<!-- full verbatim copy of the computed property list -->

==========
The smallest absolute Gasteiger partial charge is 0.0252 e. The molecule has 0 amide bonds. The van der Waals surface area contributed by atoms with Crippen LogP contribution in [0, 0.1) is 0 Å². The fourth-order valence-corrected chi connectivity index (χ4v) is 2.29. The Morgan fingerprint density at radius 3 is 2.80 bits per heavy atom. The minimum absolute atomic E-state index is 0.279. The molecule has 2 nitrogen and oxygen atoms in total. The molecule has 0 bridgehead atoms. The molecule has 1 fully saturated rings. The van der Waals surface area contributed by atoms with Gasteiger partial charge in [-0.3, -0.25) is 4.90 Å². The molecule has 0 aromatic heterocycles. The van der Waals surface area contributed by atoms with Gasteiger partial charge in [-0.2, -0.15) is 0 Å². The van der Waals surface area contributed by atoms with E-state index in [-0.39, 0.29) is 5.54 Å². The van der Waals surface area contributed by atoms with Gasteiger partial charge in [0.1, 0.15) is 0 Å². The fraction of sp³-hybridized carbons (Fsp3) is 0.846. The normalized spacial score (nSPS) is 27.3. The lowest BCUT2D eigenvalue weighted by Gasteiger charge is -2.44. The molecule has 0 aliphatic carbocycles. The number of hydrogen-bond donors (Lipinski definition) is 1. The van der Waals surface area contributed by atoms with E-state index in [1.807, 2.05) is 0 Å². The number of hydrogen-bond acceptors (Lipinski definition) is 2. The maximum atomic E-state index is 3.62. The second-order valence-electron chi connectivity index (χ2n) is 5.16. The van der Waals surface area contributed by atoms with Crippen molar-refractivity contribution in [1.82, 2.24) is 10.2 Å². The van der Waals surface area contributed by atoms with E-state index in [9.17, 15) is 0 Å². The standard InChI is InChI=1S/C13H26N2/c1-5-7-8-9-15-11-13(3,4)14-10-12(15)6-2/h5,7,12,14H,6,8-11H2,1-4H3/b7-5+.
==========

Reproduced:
The smallest absolute Gasteiger partial charge is 0.0252 e. The molecule has 0 amide bonds. The van der Waals surface area contributed by atoms with Crippen LogP contribution in [0, 0.1) is 0 Å². The fourth-order valence-corrected chi connectivity index (χ4v) is 2.29. The Morgan fingerprint density at radius 3 is 2.80 bits per heavy atom. The minimum absolute atomic E-state index is 0.279. The molecule has 2 nitrogen and oxygen atoms in total. The molecule has 0 bridgehead atoms. The molecule has 1 fully saturated rings. The van der Waals surface area contributed by atoms with Gasteiger partial charge in [-0.3, -0.25) is 4.90 Å². The molecule has 0 aromatic heterocycles. The van der Waals surface area contributed by atoms with Gasteiger partial charge in [-0.2, -0.15) is 0 Å². The van der Waals surface area contributed by atoms with E-state index in [-0.39, 0.29) is 5.54 Å². The van der Waals surface area contributed by atoms with Gasteiger partial charge in [0.1, 0.15) is 0 Å². The fraction of sp³-hybridized carbons (Fsp3) is 0.846. The normalized spacial score (nSPS) is 27.3. The lowest BCUT2D eigenvalue weighted by Gasteiger charge is -2.44. The molecule has 0 aliphatic carbocycles. The number of hydrogen-bond donors (Lipinski definition) is 1. The van der Waals surface area contributed by atoms with E-state index in [1.807, 2.05) is 0 Å². The number of hydrogen-bond acceptors (Lipinski definition) is 2. The maximum atomic E-state index is 3.62. The second-order valence-electron chi connectivity index (χ2n) is 5.16. The van der Waals surface area contributed by atoms with Crippen molar-refractivity contribution in [1.82, 2.24) is 10.2 Å². The van der Waals surface area contributed by atoms with E-state index in [9.17, 15) is 0 Å². The standard InChI is InChI=1S/C13H26N2/c1-5-7-8-9-15-11-13(3,4)14-10-12(15)6-2/h5,7,12,14H,6,8-11H2,1-4H3/b7-5+.